Linked by Hadrien Grasland on Wed 15th Jun 2011 07:32 UTC, submitted by ebasconp
General Development "The recently finished C++ ISO standard, with the working name of C++0x, is due to be published this summer, following the finishing touches to the ISO spec language and standards wonks agreed upon in March."
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RE[2]: Basically, awesome
by Neolander on Wed 15th Jun 2011 12:18 UTC in reply to "RE: Basically, awesome"
Neolander
Member since:
2010-03-08

I too would like to see a much simplified C++ design, instead of even more features added with few things removed. But I fear that we each would like to keep/remove a very different set of features, sort of proving Stourstup's point of creating a monster-sized "multi-paradigm" language.

As an example, I like that C++, like C, is good for all OS layers, provided that you are cautious with some features. But many other persons would probably prefer something that's fine-tuned for application-level development, and totally drops the power and control needed for low-level use in favor of extra comfort.

Reply Parent Score: 3

RE[3]: Basically, awesome
by moondevil on Wed 15th Jun 2011 12:32 in reply to "RE[2]: Basically, awesome"
moondevil Member since:
2005-07-08

I doubt it will happen any time soon.

Personally I would like to have a more type safe systems language available. Joining the low level power with the high level expressiveness.

Sadly most of the languages that tried to displace C++, never fully managed it.

The main reason is that there isn't any other multi-paradigm language with C++ power that is currently available. Maybe only Ada would be one, but I won't see anyone wanting to jump ship to it.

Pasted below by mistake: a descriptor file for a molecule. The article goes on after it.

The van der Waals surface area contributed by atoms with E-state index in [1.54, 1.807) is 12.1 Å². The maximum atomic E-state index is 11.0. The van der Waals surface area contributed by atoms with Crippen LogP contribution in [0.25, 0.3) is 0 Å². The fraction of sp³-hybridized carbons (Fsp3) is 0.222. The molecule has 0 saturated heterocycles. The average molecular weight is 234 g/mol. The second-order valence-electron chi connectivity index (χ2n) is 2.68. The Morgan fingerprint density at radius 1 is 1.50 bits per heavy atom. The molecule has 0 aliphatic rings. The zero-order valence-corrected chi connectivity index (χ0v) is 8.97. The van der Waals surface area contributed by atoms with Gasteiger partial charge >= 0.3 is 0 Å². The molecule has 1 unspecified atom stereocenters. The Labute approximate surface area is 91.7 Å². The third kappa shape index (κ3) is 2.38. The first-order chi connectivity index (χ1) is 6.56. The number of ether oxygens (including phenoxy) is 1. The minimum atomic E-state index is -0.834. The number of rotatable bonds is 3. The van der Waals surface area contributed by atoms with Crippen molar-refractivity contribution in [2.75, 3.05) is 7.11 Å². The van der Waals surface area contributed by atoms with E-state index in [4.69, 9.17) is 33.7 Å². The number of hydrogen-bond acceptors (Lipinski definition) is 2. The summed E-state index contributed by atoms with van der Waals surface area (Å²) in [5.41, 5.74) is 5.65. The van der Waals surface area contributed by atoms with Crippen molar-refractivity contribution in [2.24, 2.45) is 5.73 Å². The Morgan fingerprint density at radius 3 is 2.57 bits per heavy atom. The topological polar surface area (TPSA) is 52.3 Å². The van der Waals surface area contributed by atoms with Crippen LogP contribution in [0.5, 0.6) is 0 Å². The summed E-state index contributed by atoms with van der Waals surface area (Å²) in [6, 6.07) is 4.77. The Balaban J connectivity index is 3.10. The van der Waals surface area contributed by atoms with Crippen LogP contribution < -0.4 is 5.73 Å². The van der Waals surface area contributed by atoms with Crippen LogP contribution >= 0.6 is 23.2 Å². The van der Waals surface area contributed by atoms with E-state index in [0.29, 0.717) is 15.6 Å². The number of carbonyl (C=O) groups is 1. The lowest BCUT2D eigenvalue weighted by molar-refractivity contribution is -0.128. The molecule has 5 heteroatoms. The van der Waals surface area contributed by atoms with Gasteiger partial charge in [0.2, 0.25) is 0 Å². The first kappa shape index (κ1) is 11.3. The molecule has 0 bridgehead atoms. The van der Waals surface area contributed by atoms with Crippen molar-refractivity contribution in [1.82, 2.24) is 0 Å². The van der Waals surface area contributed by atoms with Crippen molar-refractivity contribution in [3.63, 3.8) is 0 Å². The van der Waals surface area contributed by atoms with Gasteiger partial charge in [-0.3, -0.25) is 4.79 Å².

And tool vendors are slowly bringing their C++ tooling to the same level we already have in managed languages.

The LLVM project has already shown how much error reporting and static analysis can be improved if the compiler is integrated into the tooling.

Reply Parent Score: 4

RE[4]: Basically, awesome
by Neolander on Wed 15th Jun 2011 12:46 in reply to "RE[3]: Basically, awesome"
Neolander Member since:
2010-03-08

Personally I would like to have a more type safe systems language available. Joining the low level power with the high level expressiveness.

What would you call more type safe ? Something where you can't joyfully cast a pointer into an integer of the same size and vice versa ?

Sadly most of the languages that tried to displace C++, never fully managed it.

The main reason is that there isn't any other multi-paradigm language with C++ power that is currently available. Maybe only Ada would be one, but I won't see anyone wanting to jump ship to it.

I think that it's more about legacy. C++ code is everywhere. Powerful C++ compilers are everywhere, and target everything. Documentation about the internals of C++ code generated by various popular compilers is also everywhere.

If I wanted to implement an OS in, say, Pascal Object, I think the most painful part would be missing low-level documentation, not some intrinsic language inferiority.

And tool vendors are slowly bringing their C++ tooling to the same level we already have in managed languages.

The LLVM project has already shown how much error reporting and static analysis can be improved if the compiler is integrated into the tooling.

Yup, I've seen it too. Pretty impressive, hope that the GCC team will start to work on it too at some point.

Edited 2011-06-15 12:48 UTC

Reply Parent Score: 1